Today’s globalized garment industry is characterized by fast fashion powered by modern-day slave labor. Garments go from seed to store via complex chains of transactions among independent parties that keep brands ignorant and unaccountable for labor abuses in factories. Brands are behind the times in technology to manage their supply chains.
Free the Slaves spoke with a technology expert who helps brands implement digital protection systems to track counterfeit goods. Zara Zamani discusses the potential of blockchain to become a tool to make complex supply chains transparent to both brands and consumers.
Zara Zamani: The internal systems within the brands are quite weak, they do not have strong internal communication systems or brand protection systems. If you look at brands, even quite famous brands, are still using emails or excel sheets to communicate with manufacturers and manage inventory. The reason is, they don’t want to see the other dimensions of their supply chain. All of this can be fixed with willpower from the brand. With blockchain you can track the price, how was it developed and what route the product took to reach the end user. When you are able to track and trace your product by having a cryptographic seal you can trace this from even before it goes to manufacturing from textile to end user.
Free the Slaves: Can you explain blockchain to someone who is new to it?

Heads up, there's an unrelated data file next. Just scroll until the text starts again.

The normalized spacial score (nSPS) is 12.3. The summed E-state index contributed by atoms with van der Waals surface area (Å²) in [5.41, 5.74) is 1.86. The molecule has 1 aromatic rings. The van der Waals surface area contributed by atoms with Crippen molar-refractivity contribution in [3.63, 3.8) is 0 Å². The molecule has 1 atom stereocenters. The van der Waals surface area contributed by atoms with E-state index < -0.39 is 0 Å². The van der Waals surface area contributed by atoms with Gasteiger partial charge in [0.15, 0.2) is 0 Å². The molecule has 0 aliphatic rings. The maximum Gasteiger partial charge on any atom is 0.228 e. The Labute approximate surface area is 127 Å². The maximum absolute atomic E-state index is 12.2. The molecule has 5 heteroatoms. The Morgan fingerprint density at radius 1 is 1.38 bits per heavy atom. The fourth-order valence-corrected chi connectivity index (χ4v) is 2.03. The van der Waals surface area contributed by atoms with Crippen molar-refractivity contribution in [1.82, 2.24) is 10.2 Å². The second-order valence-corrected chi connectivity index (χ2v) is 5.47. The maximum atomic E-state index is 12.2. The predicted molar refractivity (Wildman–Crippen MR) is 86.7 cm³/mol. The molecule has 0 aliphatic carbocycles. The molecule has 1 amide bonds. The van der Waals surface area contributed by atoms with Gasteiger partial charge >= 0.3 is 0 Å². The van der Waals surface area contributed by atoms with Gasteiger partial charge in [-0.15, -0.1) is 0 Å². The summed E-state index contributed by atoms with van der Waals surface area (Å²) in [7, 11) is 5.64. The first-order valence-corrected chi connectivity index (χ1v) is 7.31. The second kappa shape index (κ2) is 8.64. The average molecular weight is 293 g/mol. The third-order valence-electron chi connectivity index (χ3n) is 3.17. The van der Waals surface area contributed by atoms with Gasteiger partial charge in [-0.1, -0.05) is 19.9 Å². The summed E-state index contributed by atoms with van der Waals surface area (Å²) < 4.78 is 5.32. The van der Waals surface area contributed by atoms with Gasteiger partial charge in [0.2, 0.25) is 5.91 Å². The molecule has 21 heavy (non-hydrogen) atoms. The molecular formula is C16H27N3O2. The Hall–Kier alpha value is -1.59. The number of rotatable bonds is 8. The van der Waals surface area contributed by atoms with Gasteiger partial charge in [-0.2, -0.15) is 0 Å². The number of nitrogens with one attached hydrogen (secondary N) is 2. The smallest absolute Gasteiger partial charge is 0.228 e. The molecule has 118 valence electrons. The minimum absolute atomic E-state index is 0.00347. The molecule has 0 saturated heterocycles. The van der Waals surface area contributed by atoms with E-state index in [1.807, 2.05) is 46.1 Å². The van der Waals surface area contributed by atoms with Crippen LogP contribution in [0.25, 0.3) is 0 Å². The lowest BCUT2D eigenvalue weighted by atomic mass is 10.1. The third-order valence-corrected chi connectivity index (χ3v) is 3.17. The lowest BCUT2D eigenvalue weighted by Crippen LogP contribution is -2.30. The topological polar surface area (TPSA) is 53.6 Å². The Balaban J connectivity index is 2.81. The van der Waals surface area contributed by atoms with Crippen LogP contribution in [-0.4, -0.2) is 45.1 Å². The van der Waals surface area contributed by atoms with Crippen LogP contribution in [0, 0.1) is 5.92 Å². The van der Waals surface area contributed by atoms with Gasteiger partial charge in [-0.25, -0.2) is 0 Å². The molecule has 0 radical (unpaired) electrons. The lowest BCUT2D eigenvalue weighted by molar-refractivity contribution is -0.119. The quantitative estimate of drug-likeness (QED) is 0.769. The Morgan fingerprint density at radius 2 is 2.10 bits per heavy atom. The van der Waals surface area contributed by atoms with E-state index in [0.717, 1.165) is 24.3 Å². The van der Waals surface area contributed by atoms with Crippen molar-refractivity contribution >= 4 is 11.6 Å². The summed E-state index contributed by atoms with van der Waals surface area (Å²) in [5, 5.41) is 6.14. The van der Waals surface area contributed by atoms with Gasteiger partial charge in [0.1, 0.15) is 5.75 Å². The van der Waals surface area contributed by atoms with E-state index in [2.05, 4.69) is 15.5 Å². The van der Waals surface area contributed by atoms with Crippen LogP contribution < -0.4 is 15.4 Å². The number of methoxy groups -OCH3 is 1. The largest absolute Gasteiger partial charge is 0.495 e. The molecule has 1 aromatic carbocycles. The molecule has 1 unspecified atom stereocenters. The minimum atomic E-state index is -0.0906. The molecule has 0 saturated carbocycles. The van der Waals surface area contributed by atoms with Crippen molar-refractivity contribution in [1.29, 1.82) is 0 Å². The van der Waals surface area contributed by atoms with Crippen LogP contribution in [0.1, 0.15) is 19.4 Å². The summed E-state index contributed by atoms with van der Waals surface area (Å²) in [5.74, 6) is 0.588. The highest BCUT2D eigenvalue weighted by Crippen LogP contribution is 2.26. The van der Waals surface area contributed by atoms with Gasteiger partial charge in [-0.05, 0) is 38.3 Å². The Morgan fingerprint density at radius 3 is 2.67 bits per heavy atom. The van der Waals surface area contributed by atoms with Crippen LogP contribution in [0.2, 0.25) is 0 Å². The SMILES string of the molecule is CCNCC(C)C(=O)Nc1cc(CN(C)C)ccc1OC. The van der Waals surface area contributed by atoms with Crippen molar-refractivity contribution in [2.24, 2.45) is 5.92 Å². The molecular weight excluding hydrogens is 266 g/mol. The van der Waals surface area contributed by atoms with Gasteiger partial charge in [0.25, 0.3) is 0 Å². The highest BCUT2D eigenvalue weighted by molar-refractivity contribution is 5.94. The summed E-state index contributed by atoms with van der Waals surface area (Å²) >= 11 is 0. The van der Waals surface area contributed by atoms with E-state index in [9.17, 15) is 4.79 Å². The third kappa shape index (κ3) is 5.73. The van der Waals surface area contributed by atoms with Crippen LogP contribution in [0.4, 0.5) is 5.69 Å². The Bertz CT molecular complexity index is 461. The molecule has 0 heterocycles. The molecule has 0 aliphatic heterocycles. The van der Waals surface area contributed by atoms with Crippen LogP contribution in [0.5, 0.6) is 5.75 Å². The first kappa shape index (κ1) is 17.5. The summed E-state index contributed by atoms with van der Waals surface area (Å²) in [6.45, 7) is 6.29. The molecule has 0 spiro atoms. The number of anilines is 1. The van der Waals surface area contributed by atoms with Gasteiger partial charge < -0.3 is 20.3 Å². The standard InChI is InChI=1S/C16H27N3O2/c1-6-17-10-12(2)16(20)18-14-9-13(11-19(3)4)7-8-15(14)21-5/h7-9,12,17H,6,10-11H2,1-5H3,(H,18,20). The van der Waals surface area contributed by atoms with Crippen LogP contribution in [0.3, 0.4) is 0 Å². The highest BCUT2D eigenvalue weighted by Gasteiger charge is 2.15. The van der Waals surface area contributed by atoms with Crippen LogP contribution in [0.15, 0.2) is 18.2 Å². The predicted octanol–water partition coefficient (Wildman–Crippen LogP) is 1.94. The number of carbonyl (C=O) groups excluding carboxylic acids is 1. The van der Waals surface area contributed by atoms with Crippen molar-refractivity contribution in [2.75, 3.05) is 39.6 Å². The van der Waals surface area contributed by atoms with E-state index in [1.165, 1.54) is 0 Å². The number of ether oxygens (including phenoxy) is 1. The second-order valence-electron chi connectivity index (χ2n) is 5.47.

Zara Zamani: Blockchain is basically a distributed electronic ledger of transactions. You can see everything in real time, all the transactions there is no delay in accessing information. It is transparent, safe and less corruptible.
Even simple products can have complex supply chains. For example, the publication Apparel Business outlines the supply chain of a simple T-shirt:
- Step 1 is planting and harvesting the raw materials. Someone has to plant, cultivate, harvest and gin the cotton.
- Step 2 is weaving the fiber into cloth. Workers run the raw cotton fiber through a carding machine, then feed the yard into a loom.
- Step 3 is the purification and finishing. Someone singes, scours and mercerizes the cloth to purify it. Next, someone finishes the product by applying dyes or chemical finishing.
- Step 4 is where workers cut the finished cloth and sew pieces together to create garments.
- Step 5 is shipping finished products to the distribution warehouse where they can be sold to multiple stores.
Finally, your T-shirt makes its way to you, and all you see is on the tag is “Made in Bangladesh.” The people harvesting raw materials, weaving the fabric, finishing the cloth and sewing the shirt can experience forced labor, debt servitude, prison labor and human trafficking. Some may be children.
As the garment moves along the production chain from organization to organization there are contracts between companies, but the linkages to the finished brand get complicated. Companies often argue that it is difficult to trace all these factories. In response, California and a handful of countries have enacted legislation to force companies to be transparent about their supply chains.